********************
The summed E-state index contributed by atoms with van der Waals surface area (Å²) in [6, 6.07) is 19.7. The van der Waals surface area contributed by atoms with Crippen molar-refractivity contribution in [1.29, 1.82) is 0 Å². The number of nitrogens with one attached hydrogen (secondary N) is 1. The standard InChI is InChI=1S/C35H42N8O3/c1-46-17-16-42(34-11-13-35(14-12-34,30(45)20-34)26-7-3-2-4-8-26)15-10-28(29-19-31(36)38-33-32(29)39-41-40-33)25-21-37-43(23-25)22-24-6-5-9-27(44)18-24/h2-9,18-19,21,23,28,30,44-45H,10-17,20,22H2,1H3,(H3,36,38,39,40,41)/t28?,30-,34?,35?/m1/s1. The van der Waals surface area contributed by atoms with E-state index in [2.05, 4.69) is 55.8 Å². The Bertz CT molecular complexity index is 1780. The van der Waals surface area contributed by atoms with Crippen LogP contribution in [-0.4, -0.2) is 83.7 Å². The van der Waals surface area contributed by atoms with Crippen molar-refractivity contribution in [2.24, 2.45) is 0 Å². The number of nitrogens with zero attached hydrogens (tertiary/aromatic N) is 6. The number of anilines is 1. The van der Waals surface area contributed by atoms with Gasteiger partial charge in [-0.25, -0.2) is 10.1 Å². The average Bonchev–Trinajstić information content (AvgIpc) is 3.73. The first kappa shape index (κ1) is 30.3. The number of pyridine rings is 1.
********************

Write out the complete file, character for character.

The summed E-state index contributed by atoms with van der Waals surface area (Å²) in [6, 6.07) is 19.7. The van der Waals surface area contributed by atoms with Crippen molar-refractivity contribution in [1.29, 1.82) is 0 Å². The number of nitrogens with one attached hydrogen (secondary N) is 1. The standard InChI is InChI=1S/C35H42N8O3/c1-46-17-16-42(34-11-13-35(14-12-34,30(45)20-34)26-7-3-2-4-8-26)15-10-28(29-19-31(36)38-33-32(29)39-41-40-33)25-21-37-43(23-25)22-24-6-5-9-27(44)18-24/h2-9,18-19,21,23,28,30,44-45H,10-17,20,22H2,1H3,(H3,36,38,39,40,41)/t28?,30-,34?,35?/m1/s1. The van der Waals surface area contributed by atoms with E-state index in [2.05, 4.69) is 55.8 Å². The Bertz CT molecular complexity index is 1780. The van der Waals surface area contributed by atoms with Crippen LogP contribution in [-0.4, -0.2) is 83.7 Å². The van der Waals surface area contributed by atoms with Crippen molar-refractivity contribution in [2.24, 2.45) is 0 Å². The number of nitrogens with zero attached hydrogens (tertiary/aromatic N) is 6. The number of anilines is 1. The van der Waals surface area contributed by atoms with Gasteiger partial charge in [-0.25, -0.2) is 10.1 Å². The average Bonchev–Trinajstić information content (AvgIpc) is 3.73. The first kappa shape index (κ1) is 30.3. The number of pyridine rings is 1.